Mike Vander Veen, the odds-on-favorite to secure the advocate position being created by the EPAP, said he had moved into the Cherry Park neighborhood of Southeast Portland in 2001 “based on the availability of affordable housing.” He later became involved in the Park Lane Church, the Hazelwood Neighborhood Association and the East Portland Neighborhood Office. “Every group I’ve participated in has built me up as a person,” he said. “I believe in building community in a community-building way.”

Michelle Winningham, EPAP Committee member said, “Twenty years ago I bought a house that was as far east as you could go and still stay within the city. We represent 125,000 people, and we’ve taken more than our proportionate share of a lot of things.”

Like many of those who preceded her, Winningham praised Manning as “the most important day-to-day resource” of the project. On behalf of the committee, she presented him with a berry pie baked by Powellhurst-Gilbert resident Judy Pohl.

Jean Lenon of the Mill Park Neighborhood Association delivered the sourest note of the night. She said the plan was “a day late and a dollar short” and that the short-term programs were “like putting a Band-Aid on a gushing wound.” In her words, infill development has created “ghettoization.” People in barracks-like apartments “don’t live there, they’re warehoused there. Our friends and neighbors are moving out; we’ve lost the neighborhood feeling. We don’t want to be downtown. If we did, we’d move there.”

Despite Lenon’s pessimism, council members seemed to be trying to outdo each other in their praise of the plan and the people who worked on it. Fritz paraphrased Helen Keller with, “(The best things) aren’t always what you can touch or feel or see,” but sentiments such as those expressed by neighbors in talking about their communities.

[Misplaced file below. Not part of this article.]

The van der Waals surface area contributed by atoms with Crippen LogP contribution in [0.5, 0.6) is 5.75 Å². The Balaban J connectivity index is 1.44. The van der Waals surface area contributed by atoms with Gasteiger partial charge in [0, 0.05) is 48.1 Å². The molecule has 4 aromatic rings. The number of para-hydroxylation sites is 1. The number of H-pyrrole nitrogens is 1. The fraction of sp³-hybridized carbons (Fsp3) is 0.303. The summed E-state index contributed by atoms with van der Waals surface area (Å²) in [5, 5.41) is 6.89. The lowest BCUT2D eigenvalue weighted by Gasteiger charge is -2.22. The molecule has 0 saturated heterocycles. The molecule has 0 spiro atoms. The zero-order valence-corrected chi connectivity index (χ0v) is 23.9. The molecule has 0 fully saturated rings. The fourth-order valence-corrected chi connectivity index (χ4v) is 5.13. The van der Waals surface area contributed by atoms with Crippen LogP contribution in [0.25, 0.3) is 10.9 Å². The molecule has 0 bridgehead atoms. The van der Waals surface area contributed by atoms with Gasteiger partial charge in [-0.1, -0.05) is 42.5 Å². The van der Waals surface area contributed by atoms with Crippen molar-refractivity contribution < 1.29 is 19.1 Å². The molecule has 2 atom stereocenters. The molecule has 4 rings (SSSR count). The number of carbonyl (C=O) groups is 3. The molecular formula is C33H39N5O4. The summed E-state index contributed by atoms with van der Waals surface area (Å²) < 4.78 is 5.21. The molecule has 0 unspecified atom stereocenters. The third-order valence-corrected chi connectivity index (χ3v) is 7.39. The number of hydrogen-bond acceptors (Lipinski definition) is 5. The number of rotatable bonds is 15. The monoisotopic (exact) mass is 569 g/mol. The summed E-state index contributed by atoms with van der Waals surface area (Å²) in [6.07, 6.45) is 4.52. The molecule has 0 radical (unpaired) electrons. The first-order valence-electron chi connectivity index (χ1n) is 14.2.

Fish said, “The city hasn’t always gotten planning right. One size fits all doesn’t work, certainly not here.” But the process worked because the planners “spent time in the community asking people what they want, rather than creating a plan somewhere else.” He pledged to bring more design review to the area. “What you’ve done is given us tools to do our job better,” he told the planners. “When we go out, the conversation continues.” He added, “‘This is your time.’ I’ve been waiting eight years to quote my president.”

Leonard once again praised Merkley, saying, “When Jeff sets his mind on something, you either agree or move out of the state.” Quoting Annette Mattson, who had testified that David Douglas students were from the lowest per capita income families in the state, he defended his move to use Pearl District urban renewal funds to pay for a new high school there. “Others noses will be tweaked, others denied resources they had easy access to in the past. I’m really proud to serve with a group of men, and now women, who are so focused on the right thing.”

Of the council meeting, Adams said, “The (staff presentation) was excellent; the testimony just added mortar to the bricks.” He praised Mid-county activists for “having most of the density, most of the poverty, the least safe schools, bad infrastructure, yet have chosen to be smart” and work with the city on solutions.

“As we head into an era of less money, you can expect equity,” he said. Referring to the urban renewal transfer he said, “The Oregonian was recently taking me to task for calling for equity among neighborhoods. I wear that criticism as a badge of honor.”